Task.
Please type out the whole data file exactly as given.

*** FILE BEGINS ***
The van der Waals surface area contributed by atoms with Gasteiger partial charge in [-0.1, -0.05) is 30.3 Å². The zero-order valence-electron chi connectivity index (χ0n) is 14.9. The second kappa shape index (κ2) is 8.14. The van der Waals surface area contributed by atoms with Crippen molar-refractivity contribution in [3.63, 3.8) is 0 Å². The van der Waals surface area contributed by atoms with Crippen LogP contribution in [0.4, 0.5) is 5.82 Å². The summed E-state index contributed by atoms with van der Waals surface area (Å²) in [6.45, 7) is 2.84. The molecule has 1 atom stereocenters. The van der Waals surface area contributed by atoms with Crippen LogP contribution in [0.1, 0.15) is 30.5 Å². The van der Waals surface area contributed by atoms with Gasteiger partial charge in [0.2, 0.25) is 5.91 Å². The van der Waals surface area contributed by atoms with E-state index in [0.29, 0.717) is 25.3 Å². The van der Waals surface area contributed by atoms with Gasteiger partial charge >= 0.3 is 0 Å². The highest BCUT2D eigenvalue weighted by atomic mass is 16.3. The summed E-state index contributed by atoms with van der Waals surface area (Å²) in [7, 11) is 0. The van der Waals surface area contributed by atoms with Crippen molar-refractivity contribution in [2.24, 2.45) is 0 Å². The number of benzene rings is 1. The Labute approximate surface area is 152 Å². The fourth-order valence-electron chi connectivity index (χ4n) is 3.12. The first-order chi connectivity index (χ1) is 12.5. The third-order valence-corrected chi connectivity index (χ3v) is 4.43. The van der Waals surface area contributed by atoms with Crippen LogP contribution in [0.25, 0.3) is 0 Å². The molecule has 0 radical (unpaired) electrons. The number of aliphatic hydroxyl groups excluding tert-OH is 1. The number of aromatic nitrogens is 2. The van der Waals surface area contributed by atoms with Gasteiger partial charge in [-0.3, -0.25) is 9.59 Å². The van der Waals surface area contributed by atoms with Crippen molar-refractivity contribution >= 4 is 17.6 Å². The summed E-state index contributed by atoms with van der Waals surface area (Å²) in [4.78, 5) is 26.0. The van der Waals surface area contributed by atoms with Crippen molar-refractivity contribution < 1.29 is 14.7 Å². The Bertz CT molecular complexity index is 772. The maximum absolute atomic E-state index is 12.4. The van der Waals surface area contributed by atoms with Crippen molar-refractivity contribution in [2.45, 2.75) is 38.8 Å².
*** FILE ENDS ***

The van der Waals surface area contributed by atoms with Gasteiger partial charge in [-0.1, -0.05) is 30.3 Å². The zero-order valence-electron chi connectivity index (χ0n) is 14.9. The second kappa shape index (κ2) is 8.14. The van der Waals surface area contributed by atoms with Crippen molar-refractivity contribution in [3.63, 3.8) is 0 Å². The van der Waals surface area contributed by atoms with Crippen LogP contribution in [0.4, 0.5) is 5.82 Å². The summed E-state index contributed by atoms with van der Waals surface area (Å²) in [6.45, 7) is 2.84. The molecule has 1 atom stereocenters. The van der Waals surface area contributed by atoms with Crippen LogP contribution in [0.1, 0.15) is 30.5 Å². The van der Waals surface area contributed by atoms with Gasteiger partial charge in [0.2, 0.25) is 5.91 Å². The van der Waals surface area contributed by atoms with E-state index in [0.29, 0.717) is 25.3 Å². The van der Waals surface area contributed by atoms with Gasteiger partial charge >= 0.3 is 0 Å². The highest BCUT2D eigenvalue weighted by atomic mass is 16.3. The summed E-state index contributed by atoms with van der Waals surface area (Å²) in [7, 11) is 0. The van der Waals surface area contributed by atoms with Crippen molar-refractivity contribution in [2.24, 2.45) is 0 Å². The number of benzene rings is 1. The Labute approximate surface area is 152 Å². The fourth-order valence-electron chi connectivity index (χ4n) is 3.12. The first-order chi connectivity index (χ1) is 12.5. The third-order valence-corrected chi connectivity index (χ3v) is 4.43. The van der Waals surface area contributed by atoms with Crippen LogP contribution in [0.25, 0.3) is 0 Å². The molecule has 0 radical (unpaired) electrons. The number of aliphatic hydroxyl groups excluding tert-OH is 1. The number of aromatic nitrogens is 2. The van der Waals surface area contributed by atoms with Gasteiger partial charge in [-0.3, -0.25) is 9.59 Å². The van der Waals surface area contributed by atoms with Crippen molar-refractivity contribution >= 4 is 17.6 Å². The summed E-state index contributed by atoms with van der Waals surface area (Å²) in [4.78, 5) is 26.0. The van der Waals surface area contributed by atoms with Crippen molar-refractivity contribution < 1.29 is 14.7 Å². The Bertz CT molecular complexity index is 772. The maximum absolute atomic E-state index is 12.4. The van der Waals surface area contributed by atoms with Crippen molar-refractivity contribution in [2.45, 2.75) is 38.8 Å².